19 November 2015

Laurent Gaudé: Le Soleil des Scorta | The Scortas' Sun (2004)

Laurent Gaudé's Goncourt-winning Le Soleil des Scorta (translated as The Scortas' Sun) is set in the Pouilles area in the south of Italy, mainly in the (imaginary) village of Montepuccio. Gaudé, whose wife is Italian, is particularly fond of this area.

The novel begins like a spaghetthi western, with Luciano Mascalzone riding into the deserted Montpuccio after fifteen years in prison, although he's on a mule rather than a horse. Throughout his imprisonment he dreamed of making love to Filomena Biscotti, although he fully realises that when he's done so he's fated to die because of it. The back of the book calls his action a rape, although it certainly doesn't read so: he goes to Filomena's house, she accepts her destiny, and willingly accepts him into her bed. But just before Luciano dies from a stoning by the villagers, he learns that Filomena died years before, and he's in fact made love to her almost identical younger sister Immolacolata.

Le Soleil des Scorta takes the reader through five generations of the same family, and the product of the sexual relationship between Luciano and Immacolata is Rocco, a baby who isn't wanted in Montepuccio, isn't wanted at all and the villagers want to kill him, but he's saved by the curé and is brought up in the neighboring village.

Rocco takes the surname of the family that brought him up – Scorta – and as a mature person returns to Montepuccio, where he is feared because of the violence he inflicts on others, because he makes his money by taking anything he wants. He marries a deaf and dumb girl whose name is unknown to anyone so is just called La Muette, or the silent woman. And when Rocco's time to die comes he gives his fortune to the church, on the condition that each member of the Scorta family will receive an extremely lavish funeral and tomb, as if to indicate the importance of the family.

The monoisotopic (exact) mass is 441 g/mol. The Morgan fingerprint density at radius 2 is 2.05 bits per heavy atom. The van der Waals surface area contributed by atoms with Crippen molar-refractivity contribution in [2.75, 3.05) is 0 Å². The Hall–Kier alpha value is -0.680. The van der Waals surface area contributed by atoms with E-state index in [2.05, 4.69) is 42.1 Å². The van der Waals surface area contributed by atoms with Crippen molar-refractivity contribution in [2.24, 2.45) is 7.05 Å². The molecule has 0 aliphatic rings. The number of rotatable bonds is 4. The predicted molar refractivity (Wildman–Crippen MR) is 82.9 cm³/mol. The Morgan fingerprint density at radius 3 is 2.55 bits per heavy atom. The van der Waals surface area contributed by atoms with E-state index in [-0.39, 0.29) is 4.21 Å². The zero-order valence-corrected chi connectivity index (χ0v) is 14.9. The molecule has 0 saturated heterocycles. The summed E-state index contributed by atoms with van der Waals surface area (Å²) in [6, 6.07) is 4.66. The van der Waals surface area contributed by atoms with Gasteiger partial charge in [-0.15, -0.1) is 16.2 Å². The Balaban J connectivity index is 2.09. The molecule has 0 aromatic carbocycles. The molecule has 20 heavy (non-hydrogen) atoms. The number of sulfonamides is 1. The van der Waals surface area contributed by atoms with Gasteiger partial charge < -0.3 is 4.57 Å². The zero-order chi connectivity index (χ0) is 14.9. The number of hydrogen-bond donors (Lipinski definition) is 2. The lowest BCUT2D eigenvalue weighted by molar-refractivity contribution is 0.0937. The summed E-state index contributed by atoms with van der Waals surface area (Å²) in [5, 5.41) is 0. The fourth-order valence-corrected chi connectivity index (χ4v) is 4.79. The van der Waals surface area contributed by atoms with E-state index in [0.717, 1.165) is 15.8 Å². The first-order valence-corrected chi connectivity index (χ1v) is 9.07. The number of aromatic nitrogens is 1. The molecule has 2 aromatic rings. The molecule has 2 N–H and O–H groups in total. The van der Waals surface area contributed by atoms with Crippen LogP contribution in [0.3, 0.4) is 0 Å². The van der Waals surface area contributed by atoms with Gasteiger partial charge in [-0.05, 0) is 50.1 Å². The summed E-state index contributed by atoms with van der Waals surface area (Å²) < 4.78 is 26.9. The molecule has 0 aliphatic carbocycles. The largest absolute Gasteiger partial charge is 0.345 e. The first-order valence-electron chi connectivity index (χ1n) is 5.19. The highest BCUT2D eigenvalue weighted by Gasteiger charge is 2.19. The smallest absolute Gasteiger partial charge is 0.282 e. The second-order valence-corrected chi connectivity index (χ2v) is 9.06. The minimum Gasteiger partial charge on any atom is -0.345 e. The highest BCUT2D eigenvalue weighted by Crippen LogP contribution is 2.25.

And so Rocco's sons Domenico and Guiseppe and his daughter Carmela are in effect disinherited, they have to begin life afresh. But an attempt to leave for New York is aborted for Carmela at Ellis Island, where she learns that she can't be accepted because of an infection. Her brothers won't allow themselves to be separated from her, so they are as if fated to return to Montepuccio, being denied the chance to become rich. But they make a little money on the return journey and buy a shop where they can sell cigarettes, the first of its kind in the village.

But La Muetta has died and the new curé has chosen not to bury her properly, incurring the wrath of the Scortas. And the wrath of their friend Raffaele, who becomes an honorary Scorta, the brother of the others, in spite – the reader learns later – of his love for Carmela. He helps unearth La Muette to give her a fitting burial.

And Raffaele kills the curé. He strips him naked in the countyside, leaves him to the relentless, merciless sun that burns, the sun that allowed Luciano to ride into Montepuccio, at a time when everyone else was sheltering inside from it. The time of day, the narrator says, 'when the lizards dream of being fish', when they too sweat. But Montepuccio keeps the people a prisoner: they're psychologically if not physically, even genetically, anchored to their geographical fate.

Carmela's son Elia is given the choice by his uncle Domenico – not by his father, a fleshless character who goes off to meet his death fighting in Spain for the fascists – the choice of returning to Montepuccio (after a necessary exile in the next village), or (with money offered) of breaking the family mould and leaving for Naples or Milan. No, young Elia says he must return to Montepuccio.

Some years later Elia falls helplessly in love with Maria Carminella, a girl from a rich family, but who is a free spirit, a kind of feminist, who will only marry Elia if he has nothing. Elia feels forced to burn down the family business, which he does so he and Maria can begin life – as did Domenica, Giuseppe and Carmela – with nothing.

The cycle of struggle, of acceptance of fate, of being rooted to the family, to the village, is broken by Elia's daughter Anna, who will leave for the north, for a decent education and a home away from the burning sun.

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